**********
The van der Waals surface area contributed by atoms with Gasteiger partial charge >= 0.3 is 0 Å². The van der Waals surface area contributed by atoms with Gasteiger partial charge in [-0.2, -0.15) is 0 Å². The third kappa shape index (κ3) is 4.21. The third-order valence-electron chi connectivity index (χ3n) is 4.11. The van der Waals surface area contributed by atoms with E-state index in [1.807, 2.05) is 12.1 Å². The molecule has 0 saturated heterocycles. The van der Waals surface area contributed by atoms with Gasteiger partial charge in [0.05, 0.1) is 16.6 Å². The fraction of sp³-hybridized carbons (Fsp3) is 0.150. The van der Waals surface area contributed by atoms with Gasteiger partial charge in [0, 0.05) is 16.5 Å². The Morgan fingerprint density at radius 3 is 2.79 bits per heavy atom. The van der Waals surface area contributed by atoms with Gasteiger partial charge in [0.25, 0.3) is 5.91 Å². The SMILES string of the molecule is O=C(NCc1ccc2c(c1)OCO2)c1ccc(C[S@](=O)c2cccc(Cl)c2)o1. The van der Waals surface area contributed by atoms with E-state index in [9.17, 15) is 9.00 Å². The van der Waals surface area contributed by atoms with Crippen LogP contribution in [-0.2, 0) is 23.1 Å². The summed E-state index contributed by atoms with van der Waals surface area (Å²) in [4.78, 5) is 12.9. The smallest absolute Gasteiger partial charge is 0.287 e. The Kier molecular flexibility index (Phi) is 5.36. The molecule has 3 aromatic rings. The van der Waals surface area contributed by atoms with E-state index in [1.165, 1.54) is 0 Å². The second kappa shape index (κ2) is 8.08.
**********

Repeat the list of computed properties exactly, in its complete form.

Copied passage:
The van der Waals surface area contributed by atoms with Gasteiger partial charge >= 0.3 is 0 Å². The van der Waals surface area contributed by atoms with Gasteiger partial charge in [-0.2, -0.15) is 0 Å². The third kappa shape index (κ3) is 4.21. The third-order valence-electron chi connectivity index (χ3n) is 4.11. The van der Waals surface area contributed by atoms with E-state index in [1.807, 2.05) is 12.1 Å². The molecule has 0 saturated heterocycles. The van der Waals surface area contributed by atoms with Gasteiger partial charge in [0.05, 0.1) is 16.6 Å². The fraction of sp³-hybridized carbons (Fsp3) is 0.150. The van der Waals surface area contributed by atoms with Gasteiger partial charge in [0, 0.05) is 16.5 Å². The Morgan fingerprint density at radius 3 is 2.79 bits per heavy atom. The van der Waals surface area contributed by atoms with Gasteiger partial charge in [0.25, 0.3) is 5.91 Å². The SMILES string of the molecule is O=C(NCc1ccc2c(c1)OCO2)c1ccc(C[S@](=O)c2cccc(Cl)c2)o1. The van der Waals surface area contributed by atoms with E-state index in [9.17, 15) is 9.00 Å². The van der Waals surface area contributed by atoms with Crippen LogP contribution in [-0.2, 0) is 23.1 Å². The summed E-state index contributed by atoms with van der Waals surface area (Å²) in [4.78, 5) is 12.9. The smallest absolute Gasteiger partial charge is 0.287 e. The Kier molecular flexibility index (Phi) is 5.36. The molecule has 3 aromatic rings. The van der Waals surface area contributed by atoms with E-state index in [1.165, 1.54) is 0 Å². The second kappa shape index (κ2) is 8.08.